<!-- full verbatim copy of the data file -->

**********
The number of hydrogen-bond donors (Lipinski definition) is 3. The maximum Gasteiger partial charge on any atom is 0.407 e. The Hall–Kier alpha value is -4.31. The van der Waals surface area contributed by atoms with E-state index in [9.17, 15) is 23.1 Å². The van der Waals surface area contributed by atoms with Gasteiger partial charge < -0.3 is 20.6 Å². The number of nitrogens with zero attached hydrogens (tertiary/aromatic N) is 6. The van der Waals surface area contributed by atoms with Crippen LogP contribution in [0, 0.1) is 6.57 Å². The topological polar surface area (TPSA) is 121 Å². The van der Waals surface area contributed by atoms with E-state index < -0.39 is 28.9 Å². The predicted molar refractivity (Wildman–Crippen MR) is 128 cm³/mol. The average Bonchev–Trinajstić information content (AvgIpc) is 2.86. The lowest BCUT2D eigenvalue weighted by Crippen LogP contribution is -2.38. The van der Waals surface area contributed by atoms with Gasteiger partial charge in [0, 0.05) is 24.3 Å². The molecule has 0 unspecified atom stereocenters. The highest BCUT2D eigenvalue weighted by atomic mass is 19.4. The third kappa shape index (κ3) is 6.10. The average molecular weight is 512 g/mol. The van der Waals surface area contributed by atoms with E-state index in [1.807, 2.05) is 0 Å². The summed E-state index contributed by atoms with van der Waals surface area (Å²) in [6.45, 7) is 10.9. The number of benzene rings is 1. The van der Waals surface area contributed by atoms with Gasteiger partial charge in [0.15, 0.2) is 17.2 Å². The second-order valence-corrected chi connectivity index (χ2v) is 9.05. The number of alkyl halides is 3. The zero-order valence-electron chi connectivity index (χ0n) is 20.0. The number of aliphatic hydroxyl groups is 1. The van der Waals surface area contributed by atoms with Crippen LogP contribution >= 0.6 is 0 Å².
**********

The number of hydrogen-bond donors (Lipinski definition) is 3. The maximum Gasteiger partial charge on any atom is 0.407 e. The Hall–Kier alpha value is -4.31. The van der Waals surface area contributed by atoms with E-state index in [9.17, 15) is 23.1 Å². The van der Waals surface area contributed by atoms with Gasteiger partial charge < -0.3 is 20.6 Å². The number of nitrogens with zero attached hydrogens (tertiary/aromatic N) is 6. The van der Waals surface area contributed by atoms with Crippen LogP contribution in [0, 0.1) is 6.57 Å². The topological polar surface area (TPSA) is 121 Å². The van der Waals surface area contributed by atoms with E-state index < -0.39 is 28.9 Å². The predicted molar refractivity (Wildman–Crippen MR) is 128 cm³/mol. The average Bonchev–Trinajstić information content (AvgIpc) is 2.86. The lowest BCUT2D eigenvalue weighted by Crippen LogP contribution is -2.38. The van der Waals surface area contributed by atoms with Gasteiger partial charge in [0, 0.05) is 24.3 Å². The molecule has 0 unspecified atom stereocenters. The highest BCUT2D eigenvalue weighted by atomic mass is 19.4. The third kappa shape index (κ3) is 6.10. The average molecular weight is 512 g/mol. The van der Waals surface area contributed by atoms with E-state index in [1.807, 2.05) is 0 Å². The summed E-state index contributed by atoms with van der Waals surface area (Å²) in [6.45, 7) is 10.9. The number of benzene rings is 1. The van der Waals surface area contributed by atoms with Gasteiger partial charge in [0.15, 0.2) is 17.2 Å². The second-order valence-corrected chi connectivity index (χ2v) is 9.05. The number of alkyl halides is 3. The zero-order valence-electron chi connectivity index (χ0n) is 20.0. The number of aliphatic hydroxyl groups is 1. The van der Waals surface area contributed by atoms with Crippen LogP contribution >= 0.6 is 0 Å².